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Structural Graph Theory
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MICHAEL BARRUS, University of Rhode Island
Unigraphs and hereditary graph classes  [PDF]

A unigraph is a graph that is the unique realization of its degree sequence up to isomorphism. Most graphs are not unigraphs, but the class of unigraphs contains several remarkable families of graphs, such as the threshold graphs, the matroidal graphs, and the matrogenic graphs.

Though each of these subclasses is hereditary, the class of unigraphs itself is not hereditary, though it almost'' is. We characterize the largest hereditary subclass and the minimal hereditary superclass of the unigraphs. We will see that like the classes of threshold, matroidal, and matrogenic graphs, these larger hereditary classes have several alternate characterizations in terms of forbidden subgraphs, structural decompositions, and degree sequence conditions.

FERNANDO ESTEBAN CONTRERAS-MENDOZA, Universidad Nacional Autónoma de México
Forbidden subgraph characterization for $(\infty,k)$-polar cographs  [PDF]

A graph without induced paths of length four is called a cograph. An $(s,k)$-polar partition of a graph is a partition $(A, B)$ of its vertex set such that $A$ induces a complete multipartite graph with at most $s$ parts, and $B$ induces the disjoint union of at most $k$ complete graphs. A graph is said to be $(s,k)$-polar if it admits an $(s,k)$-polar partition; $(s,\infty)$- and $(\infty,k)$-polar graphs can be analogously defined.

In this talk, we will focus on the problem of characterizing the $(\infty,k)$-polar cographs (for a fixed $k$) by means of a finite family of forbidden subgraphs. We will show a partial recursive construction for such obstructions, and we will give complete lists of them for the cases $k=2$ and $k=3$.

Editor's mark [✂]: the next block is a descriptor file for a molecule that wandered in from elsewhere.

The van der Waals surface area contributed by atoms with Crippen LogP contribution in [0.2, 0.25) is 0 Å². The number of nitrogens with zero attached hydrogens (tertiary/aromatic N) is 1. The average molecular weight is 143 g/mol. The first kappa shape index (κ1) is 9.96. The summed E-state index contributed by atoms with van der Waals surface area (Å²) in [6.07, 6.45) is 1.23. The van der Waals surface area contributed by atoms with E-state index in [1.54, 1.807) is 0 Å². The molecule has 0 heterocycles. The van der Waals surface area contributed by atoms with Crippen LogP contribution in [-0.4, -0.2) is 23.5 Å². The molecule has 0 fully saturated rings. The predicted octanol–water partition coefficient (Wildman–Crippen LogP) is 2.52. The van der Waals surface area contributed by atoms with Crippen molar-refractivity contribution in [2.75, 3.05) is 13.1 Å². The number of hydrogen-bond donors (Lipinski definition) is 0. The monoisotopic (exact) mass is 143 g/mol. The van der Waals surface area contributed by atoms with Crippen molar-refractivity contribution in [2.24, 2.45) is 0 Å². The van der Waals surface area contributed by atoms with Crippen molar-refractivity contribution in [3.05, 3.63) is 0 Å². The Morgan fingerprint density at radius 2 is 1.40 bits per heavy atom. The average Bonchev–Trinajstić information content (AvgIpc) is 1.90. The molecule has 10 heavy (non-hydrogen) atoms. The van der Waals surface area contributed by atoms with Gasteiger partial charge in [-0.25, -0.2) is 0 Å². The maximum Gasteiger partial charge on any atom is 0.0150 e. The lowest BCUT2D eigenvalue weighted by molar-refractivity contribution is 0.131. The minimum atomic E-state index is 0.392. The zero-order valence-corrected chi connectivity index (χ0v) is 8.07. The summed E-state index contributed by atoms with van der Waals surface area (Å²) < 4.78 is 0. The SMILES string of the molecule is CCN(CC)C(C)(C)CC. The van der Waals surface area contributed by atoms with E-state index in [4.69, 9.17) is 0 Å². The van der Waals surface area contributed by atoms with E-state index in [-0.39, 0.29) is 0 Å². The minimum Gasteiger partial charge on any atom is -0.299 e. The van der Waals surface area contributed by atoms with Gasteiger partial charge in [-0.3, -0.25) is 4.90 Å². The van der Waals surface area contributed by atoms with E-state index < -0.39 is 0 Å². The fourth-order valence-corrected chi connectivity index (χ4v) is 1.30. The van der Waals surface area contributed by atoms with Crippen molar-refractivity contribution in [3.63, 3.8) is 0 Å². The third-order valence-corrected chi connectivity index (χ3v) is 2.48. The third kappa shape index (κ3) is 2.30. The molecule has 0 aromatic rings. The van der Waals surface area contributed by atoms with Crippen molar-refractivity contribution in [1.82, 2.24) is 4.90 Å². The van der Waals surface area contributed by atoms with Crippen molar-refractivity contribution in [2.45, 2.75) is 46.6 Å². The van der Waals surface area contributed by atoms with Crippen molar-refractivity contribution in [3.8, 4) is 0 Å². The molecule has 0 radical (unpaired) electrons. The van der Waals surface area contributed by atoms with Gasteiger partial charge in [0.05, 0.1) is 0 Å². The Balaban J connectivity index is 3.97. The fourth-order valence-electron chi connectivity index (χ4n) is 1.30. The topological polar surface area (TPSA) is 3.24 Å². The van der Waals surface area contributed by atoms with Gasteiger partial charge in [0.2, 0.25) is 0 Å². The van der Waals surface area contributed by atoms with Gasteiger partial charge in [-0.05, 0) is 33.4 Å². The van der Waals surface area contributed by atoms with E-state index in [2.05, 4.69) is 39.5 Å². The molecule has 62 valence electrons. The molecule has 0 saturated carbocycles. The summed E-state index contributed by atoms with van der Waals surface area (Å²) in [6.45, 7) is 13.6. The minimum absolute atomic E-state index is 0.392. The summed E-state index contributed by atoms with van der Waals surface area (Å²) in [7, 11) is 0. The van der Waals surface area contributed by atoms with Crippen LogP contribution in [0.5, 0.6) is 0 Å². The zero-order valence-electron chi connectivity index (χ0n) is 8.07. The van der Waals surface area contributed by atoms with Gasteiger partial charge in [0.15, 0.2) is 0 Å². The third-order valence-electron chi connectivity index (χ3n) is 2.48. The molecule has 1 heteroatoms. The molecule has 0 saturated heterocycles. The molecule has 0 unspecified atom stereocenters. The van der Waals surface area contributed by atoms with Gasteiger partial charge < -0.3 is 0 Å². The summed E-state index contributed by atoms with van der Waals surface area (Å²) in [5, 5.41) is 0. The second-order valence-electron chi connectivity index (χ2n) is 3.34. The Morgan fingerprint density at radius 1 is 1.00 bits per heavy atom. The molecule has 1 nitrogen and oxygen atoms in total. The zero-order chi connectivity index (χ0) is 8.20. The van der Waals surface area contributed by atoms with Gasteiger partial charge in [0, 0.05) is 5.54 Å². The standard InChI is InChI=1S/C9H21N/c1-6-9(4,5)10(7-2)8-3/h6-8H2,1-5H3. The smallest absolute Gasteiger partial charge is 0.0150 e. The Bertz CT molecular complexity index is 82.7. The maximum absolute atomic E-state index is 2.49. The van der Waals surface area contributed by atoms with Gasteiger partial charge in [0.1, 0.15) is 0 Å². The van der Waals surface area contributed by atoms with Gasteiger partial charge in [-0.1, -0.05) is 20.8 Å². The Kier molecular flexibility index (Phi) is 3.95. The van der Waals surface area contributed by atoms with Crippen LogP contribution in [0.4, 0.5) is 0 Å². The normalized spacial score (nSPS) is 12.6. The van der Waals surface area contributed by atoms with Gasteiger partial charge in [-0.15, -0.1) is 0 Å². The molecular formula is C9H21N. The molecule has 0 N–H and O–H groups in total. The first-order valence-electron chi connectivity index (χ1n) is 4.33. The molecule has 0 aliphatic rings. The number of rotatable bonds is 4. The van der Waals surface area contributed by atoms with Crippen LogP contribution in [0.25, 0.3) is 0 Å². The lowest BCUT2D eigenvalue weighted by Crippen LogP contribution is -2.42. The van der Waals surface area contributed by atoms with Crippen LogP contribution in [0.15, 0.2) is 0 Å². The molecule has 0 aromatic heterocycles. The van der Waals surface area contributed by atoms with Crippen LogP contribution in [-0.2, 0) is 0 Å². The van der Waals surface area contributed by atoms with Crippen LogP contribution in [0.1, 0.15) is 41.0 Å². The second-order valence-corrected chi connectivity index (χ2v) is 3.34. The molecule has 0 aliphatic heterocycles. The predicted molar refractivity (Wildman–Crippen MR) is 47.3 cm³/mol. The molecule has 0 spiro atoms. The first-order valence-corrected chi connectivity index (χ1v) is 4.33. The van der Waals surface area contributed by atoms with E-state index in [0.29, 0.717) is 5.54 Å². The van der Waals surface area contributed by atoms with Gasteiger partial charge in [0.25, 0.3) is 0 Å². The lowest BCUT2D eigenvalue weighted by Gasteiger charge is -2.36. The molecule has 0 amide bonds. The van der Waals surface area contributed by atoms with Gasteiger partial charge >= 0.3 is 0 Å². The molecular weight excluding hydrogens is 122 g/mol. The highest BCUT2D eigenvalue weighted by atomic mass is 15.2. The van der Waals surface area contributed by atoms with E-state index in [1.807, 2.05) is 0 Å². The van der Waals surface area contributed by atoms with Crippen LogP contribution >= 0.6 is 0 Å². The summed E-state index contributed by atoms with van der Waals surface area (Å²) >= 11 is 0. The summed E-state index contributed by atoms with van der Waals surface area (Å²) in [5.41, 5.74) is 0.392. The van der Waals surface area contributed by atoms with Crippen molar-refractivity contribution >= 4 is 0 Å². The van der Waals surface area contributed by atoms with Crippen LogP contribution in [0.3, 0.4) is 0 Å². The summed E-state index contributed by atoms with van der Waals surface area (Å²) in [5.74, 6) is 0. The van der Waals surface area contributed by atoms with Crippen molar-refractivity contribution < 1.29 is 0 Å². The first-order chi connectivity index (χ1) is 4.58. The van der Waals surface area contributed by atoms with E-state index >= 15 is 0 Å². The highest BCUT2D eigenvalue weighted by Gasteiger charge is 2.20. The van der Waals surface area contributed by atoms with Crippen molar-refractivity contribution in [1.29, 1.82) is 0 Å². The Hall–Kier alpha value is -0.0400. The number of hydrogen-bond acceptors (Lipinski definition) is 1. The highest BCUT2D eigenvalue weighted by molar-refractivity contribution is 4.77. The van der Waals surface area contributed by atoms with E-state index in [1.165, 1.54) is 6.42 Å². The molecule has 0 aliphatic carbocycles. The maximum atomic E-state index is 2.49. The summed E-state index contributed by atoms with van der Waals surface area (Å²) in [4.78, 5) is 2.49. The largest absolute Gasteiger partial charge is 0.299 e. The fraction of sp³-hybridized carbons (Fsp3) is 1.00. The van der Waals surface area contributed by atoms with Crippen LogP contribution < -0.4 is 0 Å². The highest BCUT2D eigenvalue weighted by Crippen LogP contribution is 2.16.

TERRY MCKEE, Wright State University, Dayton Ohio
Graphs in which every cycle has a `major chord'  [PDF]

Define a graph to be majorly chordal if every cycle of length $k \ge 4$ has a major chord, meaning a $\lfloor \frac{k}{2}\rfloor$-chord of the $k$-cycle. Majorly chordal graphs are always chordal, but this newly-named graph class is incomparable with the long-studied class of strongly chordal graphs. In spite of that discord, I'll show a certain harmony between these two notions, along with a forbidden induced subgraph characterization of the majorly chordal graphs.

ELHAM ROSHANBIN, Alzahra University
Burning number of some families of graphs  [PDF]

Graph burning is a graph process that is defined on the vertex set of a simple finite graph $G$ (It in fact can be seen as a model for the spread of any sort of influence among the members of a social network that are now represented by the vertices of $G$). The burning number of $G$ is the minimum number of steps that is needed in a graph burning process for $G$, and is denoted by $b(G)$. In this talk, we consider the graph burning problem for caterpillars and the asymptotic value of the burning number for the caterpillars in a random space. We also consider the burning number of $n$-dimensional hypercubes and show that a conjecture on the burning number of $n$-cubes indeed had been proved many years ago in a paper by Noga Alon. This is joint work with Yong Gao and Pawel Pralat.

MILOŠ STOJAKOVIĆ, University of Novi Sad
Structural properties of bichromatic non-crossing matchings  [PDF]

Given a set of $n$ red and $n$ blue points in the plane, we are interested in matching red points with blue points by straight line segments so that the segments do not cross. We develop a range of tools for dealing with the non-crossing matchings of points in convex position. It turns out that the points naturally partition into groups that we refer to as orbits, with a number of properties that prove useful for studying and efficiently processing the non-crossing matchings.

Bottleneck matching is such a matching that minimizes the length of the longest segment. Illustrating the use of the developed tools, we show how to solve the problem of finding bottleneck matchings of points in convex position faster than before.

Joint work with Marko Savić.